Others often are affected by what road we choose to take. Spiritually, as well as practically, our behavior via words, actions, and energy affect others. We are each teachers in one respect or another. Have you ever looked at yourself that way? Parents begin to realize that as soon as the child is old enough to imitate their behavior! No matter what your age, you model good or bad behaviors to those around you.

What service can each of us be to others by recognizing  ourselves as being part of a community?! Not only is our well-being important, but the well-being of each of us has importance. Hazrat Inayat Khan addresses how others learn from great teachers. (To read the entire article, see: http://wahiduddin.net/mv2/X/X_2_2.htm.)  Below is a quotation of Hazrat Inayat Khan from that article which resonates with me.

“In ancient times, the disciples of the great teachers learned by a quite different method, not an academic method or a way of study. The way was an open heart. With perfect confidence and trust they watched every attitude of the teacher, both towards friends and towards people who looked at him with contempt. They watched their teacher in times of trouble and pain, how he endured it all. They said how patient and wise he had been in discussing with those who did not understand, answering everyone gently in his own language. He showed the mother-spirit, the father-spirit, the brother-spirit, the child-spirit, the friend-spirit, forgiving kindness, an ever-tolerant nature, respect for the aged, compassion for all, the thorough understanding of human nature. This, also, the disciples learned, that no discussion or books on metaphysics can ever teach all the thoughts and philosophy that arise in the heart of man. A person may either study for a thousand years, or he may get to the source and see if he can touch the root of all wisdom and all knowledge. In the center of the emblem of the Sufis there is a heart; it is the sign that from the heart a stream rises, the stream of divine knowledge.”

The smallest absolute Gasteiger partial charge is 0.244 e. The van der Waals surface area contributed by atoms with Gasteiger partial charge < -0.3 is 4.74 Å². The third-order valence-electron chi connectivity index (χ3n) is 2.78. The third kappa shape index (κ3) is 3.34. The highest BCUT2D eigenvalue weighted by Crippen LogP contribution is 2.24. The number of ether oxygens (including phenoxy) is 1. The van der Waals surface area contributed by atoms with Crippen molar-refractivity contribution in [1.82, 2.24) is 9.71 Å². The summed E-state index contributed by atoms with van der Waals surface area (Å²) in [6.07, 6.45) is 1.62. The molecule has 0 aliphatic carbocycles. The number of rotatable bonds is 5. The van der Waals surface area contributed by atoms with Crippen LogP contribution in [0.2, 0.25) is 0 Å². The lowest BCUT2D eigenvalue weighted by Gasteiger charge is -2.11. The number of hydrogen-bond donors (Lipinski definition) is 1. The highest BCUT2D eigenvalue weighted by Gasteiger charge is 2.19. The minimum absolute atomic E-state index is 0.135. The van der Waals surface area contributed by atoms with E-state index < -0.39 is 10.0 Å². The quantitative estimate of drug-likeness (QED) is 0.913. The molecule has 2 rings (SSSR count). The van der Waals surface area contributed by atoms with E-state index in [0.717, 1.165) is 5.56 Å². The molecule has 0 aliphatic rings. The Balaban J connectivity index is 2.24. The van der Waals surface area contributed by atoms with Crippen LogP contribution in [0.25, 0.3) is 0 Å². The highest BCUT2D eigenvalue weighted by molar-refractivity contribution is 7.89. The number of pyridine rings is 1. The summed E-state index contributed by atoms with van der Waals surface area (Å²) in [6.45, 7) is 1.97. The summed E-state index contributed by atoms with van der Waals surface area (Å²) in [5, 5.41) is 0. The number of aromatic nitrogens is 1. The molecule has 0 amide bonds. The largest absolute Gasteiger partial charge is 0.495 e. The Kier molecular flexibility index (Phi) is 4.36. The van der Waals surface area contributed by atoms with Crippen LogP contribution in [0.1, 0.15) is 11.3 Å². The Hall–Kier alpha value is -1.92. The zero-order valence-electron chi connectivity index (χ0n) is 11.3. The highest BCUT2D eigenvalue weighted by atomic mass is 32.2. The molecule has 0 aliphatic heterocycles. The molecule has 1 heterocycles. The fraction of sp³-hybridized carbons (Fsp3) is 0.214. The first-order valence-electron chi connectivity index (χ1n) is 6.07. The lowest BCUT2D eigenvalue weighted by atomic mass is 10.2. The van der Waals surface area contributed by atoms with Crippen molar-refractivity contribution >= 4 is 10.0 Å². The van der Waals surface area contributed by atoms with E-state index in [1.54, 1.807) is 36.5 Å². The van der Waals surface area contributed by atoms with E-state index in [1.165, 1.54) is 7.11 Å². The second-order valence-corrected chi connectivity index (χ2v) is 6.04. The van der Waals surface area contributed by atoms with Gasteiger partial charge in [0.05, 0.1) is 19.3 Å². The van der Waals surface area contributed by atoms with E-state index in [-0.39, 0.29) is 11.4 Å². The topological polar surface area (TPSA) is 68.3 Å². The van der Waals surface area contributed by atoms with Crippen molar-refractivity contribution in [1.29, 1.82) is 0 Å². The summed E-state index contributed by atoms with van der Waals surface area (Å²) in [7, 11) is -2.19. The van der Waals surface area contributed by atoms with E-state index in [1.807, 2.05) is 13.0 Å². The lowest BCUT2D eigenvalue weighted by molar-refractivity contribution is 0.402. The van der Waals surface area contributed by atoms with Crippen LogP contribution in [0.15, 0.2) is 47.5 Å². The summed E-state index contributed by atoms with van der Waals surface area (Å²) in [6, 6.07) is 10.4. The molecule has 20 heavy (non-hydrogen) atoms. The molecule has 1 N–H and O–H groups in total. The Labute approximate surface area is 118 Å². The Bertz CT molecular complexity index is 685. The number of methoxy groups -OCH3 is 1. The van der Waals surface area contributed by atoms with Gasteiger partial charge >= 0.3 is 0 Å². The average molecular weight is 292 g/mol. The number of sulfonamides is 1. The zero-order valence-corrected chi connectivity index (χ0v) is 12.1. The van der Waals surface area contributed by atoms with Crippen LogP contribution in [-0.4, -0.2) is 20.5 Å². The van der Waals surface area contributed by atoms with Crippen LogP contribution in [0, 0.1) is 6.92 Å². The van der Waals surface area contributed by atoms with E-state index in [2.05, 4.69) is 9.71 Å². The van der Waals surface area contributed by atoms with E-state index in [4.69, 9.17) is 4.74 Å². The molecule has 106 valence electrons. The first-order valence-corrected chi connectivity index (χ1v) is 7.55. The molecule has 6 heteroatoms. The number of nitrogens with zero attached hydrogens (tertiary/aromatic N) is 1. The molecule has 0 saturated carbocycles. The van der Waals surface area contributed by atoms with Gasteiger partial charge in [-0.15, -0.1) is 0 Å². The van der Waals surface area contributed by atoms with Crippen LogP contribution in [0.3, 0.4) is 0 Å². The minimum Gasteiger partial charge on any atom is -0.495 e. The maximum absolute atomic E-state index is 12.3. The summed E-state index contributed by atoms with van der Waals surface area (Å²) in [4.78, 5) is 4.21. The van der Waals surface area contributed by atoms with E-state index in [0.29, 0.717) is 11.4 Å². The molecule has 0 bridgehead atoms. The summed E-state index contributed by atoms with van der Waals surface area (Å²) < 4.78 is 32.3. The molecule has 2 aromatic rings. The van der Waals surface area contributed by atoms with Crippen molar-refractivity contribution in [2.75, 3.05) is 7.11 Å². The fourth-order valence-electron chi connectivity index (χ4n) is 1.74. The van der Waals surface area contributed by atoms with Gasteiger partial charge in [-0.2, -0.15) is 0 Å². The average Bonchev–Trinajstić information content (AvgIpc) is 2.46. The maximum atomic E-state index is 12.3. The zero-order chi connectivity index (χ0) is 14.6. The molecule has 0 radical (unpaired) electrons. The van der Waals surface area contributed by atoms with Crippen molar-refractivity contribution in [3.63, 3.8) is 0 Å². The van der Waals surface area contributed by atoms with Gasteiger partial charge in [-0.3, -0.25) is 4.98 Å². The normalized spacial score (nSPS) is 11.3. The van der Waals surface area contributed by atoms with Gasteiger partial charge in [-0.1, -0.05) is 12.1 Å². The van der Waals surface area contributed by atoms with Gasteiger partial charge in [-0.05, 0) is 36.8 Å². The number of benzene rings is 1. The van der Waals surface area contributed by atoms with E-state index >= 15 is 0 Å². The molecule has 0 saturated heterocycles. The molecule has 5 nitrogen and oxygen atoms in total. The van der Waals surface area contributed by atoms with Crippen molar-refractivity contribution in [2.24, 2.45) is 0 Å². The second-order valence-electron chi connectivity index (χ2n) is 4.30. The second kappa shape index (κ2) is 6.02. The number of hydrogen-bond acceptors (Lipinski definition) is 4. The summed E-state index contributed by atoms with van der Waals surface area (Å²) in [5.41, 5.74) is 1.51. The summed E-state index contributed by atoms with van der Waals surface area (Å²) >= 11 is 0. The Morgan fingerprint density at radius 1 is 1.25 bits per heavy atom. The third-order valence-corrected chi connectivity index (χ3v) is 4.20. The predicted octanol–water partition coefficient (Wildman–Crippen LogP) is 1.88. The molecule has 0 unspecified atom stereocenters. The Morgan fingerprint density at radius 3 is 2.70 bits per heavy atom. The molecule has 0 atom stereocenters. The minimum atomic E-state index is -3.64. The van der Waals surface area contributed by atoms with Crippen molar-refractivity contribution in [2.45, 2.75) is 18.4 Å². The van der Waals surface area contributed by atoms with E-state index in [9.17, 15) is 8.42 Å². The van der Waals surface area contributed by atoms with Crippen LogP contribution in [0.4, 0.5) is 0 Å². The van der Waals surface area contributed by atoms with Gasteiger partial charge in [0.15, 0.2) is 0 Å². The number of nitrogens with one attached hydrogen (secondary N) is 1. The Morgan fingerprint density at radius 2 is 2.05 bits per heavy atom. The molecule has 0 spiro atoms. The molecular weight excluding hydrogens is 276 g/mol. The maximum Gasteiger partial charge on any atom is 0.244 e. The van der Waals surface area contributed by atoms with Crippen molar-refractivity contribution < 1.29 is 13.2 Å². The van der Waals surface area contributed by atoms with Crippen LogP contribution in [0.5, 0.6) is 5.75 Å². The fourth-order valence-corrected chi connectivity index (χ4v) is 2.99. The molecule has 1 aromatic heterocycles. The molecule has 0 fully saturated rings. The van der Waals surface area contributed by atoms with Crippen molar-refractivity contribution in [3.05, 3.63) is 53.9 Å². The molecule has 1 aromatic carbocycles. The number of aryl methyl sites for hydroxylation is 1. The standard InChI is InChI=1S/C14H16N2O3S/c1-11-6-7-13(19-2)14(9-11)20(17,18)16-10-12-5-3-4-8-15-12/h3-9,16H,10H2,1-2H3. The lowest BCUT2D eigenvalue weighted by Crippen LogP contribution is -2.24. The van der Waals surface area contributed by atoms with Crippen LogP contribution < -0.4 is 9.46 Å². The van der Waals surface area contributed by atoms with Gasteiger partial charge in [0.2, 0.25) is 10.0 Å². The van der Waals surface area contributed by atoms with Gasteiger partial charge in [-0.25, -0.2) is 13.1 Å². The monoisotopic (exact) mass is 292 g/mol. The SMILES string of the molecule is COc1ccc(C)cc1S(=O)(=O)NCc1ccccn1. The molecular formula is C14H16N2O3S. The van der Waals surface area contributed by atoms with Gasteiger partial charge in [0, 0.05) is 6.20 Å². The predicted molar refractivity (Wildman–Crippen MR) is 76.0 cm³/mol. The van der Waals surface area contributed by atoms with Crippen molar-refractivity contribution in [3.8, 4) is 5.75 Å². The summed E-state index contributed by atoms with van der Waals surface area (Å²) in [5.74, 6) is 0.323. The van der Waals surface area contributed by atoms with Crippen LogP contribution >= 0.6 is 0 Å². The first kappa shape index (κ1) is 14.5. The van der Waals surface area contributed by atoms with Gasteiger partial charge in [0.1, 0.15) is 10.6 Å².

— Hazrat Inayat Khan

When we are in the midst of being stuck somewhere we do not want to be, it can be extremely challenging. In the past, I would respond first with anger which I often did not show. As I healed, I began learning to not respond so much with anger. I find myself accepting what I need to accept at this moment in time. Fighting the moment was not helping me. Deciding to do my best and to allow self-satisfaction inside of me was the best option. Integrity and dignity are important personal values for myself.

I sometimes awake to a song by Sara Bareilles titled, “Chasing the Sun”. I find that no matter what the day will bring, her song reminds me that life is mean to be lived! I like the imagery her song evokes.

“You said, remember that life is not meant to be wasted

We can always be chasing the sun!

So fill up your lungs and just run

We’ll always be chasing the sun

All we can do is try

And live like we’re still alive”

(To listen to the song online, go to:  https://www.youtube.com/watch?v=WFFberbflbU.)

Each day may bring us difficulties. There are times when we may dread the start of another day. My compassion goes out to each of you who are in situations which are not the best for you.

“To thine own self be true” is written on Alcoholics Anonymous coins that people sometimes receive to mark time in sobriety. Unity, recovery and service are also shown on those coins. (http://www.aatoken.com/2011/04/aa-tokens/)

I believe it is important for all of us to look inside ourselves with truth and clarity. While life may not be easy, we have choices when it comes to our actions and words. I know how difficult this is. None of us are perfect and especially not I! I do my best. It can be helpful to have a supportive person on your side to listen to your concerns as you maneuver these periods of being stuck. As a life coach, I am here for you.

How do you personally definite high road?

Do you travel on it?

How do you feel inside at the end of the day?

Do you have self-respect and integrity?

Choosing to take the high road is an option!